Neil Corcoran confronts the new recklessness
- Manila Envelope by James Fenton
28 Kayumanggi St, West Triangle Homes, Quezon City, Phillipines, 48 pp, £12.00, May 1989, ISBN 971 8647 01 5
- New Selected Poems by Richard Murphy
Faber, 190 pp, £10.99, May 1989, ISBN 0 571 15482 4
- The Mirror Wall by Richard Murphy
Bloodaxe, 61 pp, £10.95, May 1989, ISBN 1 85224 092 X
- Selected Poems by Eavan Boland
Carcanet, 96 pp, £5.95, May 1989, ISBN 0 85635 741 3
- The Accumulation of Small Acts of Kindness by Selima Hill
Chatto, 47 pp, £5.95, May 1989, ISBN 0 7011 3455 0
For a writer who several years ago published a ‘Manifesto Against Manifestoes’, James Fenton has published his fair share of manifestoes, including a disguised one for a ‘Martian school’ to which he did not belong. The latest, ‘Manila Manifesto’, comes as part of a package with his new book Manila Envelope. To acquire the book, you must write to Manila, and it will be posted to you in a manila envelope stamped ‘Contents: Poetry’; the manifesto itself is printed on manila paper. This visual and verbal punning puts me in mind of Frank O’Connor’s account of a picture he saw in Joyce’s Paris flat: the city of Cork in a cork frame. An instance, no doubt, of Joyce’s compulsive punning, the picture can also be viewed as the manifestation of an ambiguous attitude. The visual pun depreciates the city of Joyce’s forebears, suggesting the voluntary exile’s self-justifying, cosmopolitan hauteur: but it also cherishes the place. James Fenton’s joky, vaguely self-indulgent punning on place, paper and title also indicates a more than merely joky intent. A manila envelope made in and posted from a Manila recently under the control of Marcos may contain an explosive device, particularly if the cover of the book it ostensibly contains has a savage Nicholas Garland illustration of a wild horseman wielding a bloody scimitar, surrounded by the decapitated victims of his havoc.
Vol. 11 No. 20 · 26 October 1989
In his review (LRB, 28 September) of my New Selected Poems (Faber) and The Mirror Wall (Bloodaxe), Neil Corcoran got carried away by ‘the new recklessness’ and ‘nonsense’ in British poetry. Eager to demolish ‘Murphy’s classicism’, he gave as examples of the ‘unaccountable’ diction which he said ‘deforms’ my poems two words which his review itself deformed. The verb ‘exuviate’, applied to crayfish or crabs casting off their shells, occurs in my poem ‘New Force’ as a metaphor for casting off the ‘hard pink shell’ of my house in a Connemara fishing village. Corcoran turned this into ‘exuriate’, which is meaningless. ‘Rupestral’, a botanical word for ‘growing on rocks’, occurs in the poem ‘Hexagon’ to convey the feeling of growth inside a hexagonal studio I built on a rock in Omey Island. This he deformed into ‘rupetral’. How reckless and nonsensical can a review be?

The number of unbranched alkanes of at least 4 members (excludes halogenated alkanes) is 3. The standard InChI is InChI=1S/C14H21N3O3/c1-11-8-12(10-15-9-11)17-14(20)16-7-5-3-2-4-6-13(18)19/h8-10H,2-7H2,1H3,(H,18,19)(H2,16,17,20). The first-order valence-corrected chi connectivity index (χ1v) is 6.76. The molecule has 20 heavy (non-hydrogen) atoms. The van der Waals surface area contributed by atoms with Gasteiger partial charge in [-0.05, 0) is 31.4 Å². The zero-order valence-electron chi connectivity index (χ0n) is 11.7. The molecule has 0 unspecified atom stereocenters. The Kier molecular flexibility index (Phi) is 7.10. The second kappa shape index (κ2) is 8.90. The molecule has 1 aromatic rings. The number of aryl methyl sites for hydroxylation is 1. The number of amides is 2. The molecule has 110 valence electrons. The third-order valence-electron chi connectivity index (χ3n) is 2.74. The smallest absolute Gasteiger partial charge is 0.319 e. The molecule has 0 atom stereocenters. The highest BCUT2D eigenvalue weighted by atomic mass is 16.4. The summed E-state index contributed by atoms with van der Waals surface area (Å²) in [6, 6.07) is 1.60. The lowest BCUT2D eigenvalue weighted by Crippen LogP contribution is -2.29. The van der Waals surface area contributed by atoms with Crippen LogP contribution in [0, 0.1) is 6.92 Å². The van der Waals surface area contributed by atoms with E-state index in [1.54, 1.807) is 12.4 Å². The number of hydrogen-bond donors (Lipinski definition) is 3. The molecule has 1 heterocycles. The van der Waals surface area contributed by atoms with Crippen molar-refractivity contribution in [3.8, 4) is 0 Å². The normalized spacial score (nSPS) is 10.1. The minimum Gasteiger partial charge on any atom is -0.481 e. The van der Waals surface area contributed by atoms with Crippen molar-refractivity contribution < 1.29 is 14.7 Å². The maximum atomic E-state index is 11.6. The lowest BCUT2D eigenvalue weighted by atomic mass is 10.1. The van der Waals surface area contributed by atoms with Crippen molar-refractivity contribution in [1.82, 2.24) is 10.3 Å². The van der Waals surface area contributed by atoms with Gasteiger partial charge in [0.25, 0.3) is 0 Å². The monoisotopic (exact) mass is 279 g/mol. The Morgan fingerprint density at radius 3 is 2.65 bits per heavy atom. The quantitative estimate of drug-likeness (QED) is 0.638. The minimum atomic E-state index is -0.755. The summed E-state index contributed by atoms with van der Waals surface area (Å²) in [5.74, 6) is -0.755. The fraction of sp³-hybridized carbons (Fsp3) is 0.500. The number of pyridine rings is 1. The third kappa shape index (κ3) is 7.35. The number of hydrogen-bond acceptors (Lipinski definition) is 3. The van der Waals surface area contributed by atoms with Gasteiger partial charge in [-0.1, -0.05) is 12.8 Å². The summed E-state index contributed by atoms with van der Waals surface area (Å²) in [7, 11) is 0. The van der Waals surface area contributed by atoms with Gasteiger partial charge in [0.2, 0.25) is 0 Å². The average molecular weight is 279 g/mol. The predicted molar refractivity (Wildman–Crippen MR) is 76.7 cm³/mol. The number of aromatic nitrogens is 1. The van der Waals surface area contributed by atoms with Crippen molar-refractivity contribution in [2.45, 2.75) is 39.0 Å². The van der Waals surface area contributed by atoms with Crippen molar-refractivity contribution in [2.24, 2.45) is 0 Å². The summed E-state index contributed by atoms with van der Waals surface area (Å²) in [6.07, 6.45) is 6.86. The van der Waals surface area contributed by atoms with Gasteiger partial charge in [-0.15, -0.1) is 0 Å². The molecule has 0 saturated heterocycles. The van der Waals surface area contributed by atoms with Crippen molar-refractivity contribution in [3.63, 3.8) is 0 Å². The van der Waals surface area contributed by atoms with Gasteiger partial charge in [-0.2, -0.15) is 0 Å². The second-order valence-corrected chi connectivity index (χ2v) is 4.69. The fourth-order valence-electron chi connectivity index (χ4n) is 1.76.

Killiney, Co. Dublin
These errors were made by the typesetter. It is a pity that Mr Murphy can’t, apparently, be persuaded that both of his words are virtually nonsensical so far as his readers are concerned.
Editors, ‘London Review’
Vol. 11 No. 22 · 23 November 1989
Your comment on Richard Murphy’s letter (Letters, 26 October) startled me a little. Mr Murphy explained and defended his use of the words ‘exuviate’ and ‘rupestral’ on the grounds that they convey exactly what he meant. You riposted that these words are ‘virtually nonsensical so far as his readers are concerned’. Long ago, when I was a schoolboy, I was very puzzled by ‘anfractuous’, ‘pistillate’, ‘staminate’, ‘sutler’, above all by ‘polyphiloprogenitive’. But before denouncing Eliot’s use of these words as virtually nonsensical – a verdict which, I suspect, would have been applauded by some of the more elderly English masters of my school – I looked them up in a dictionary.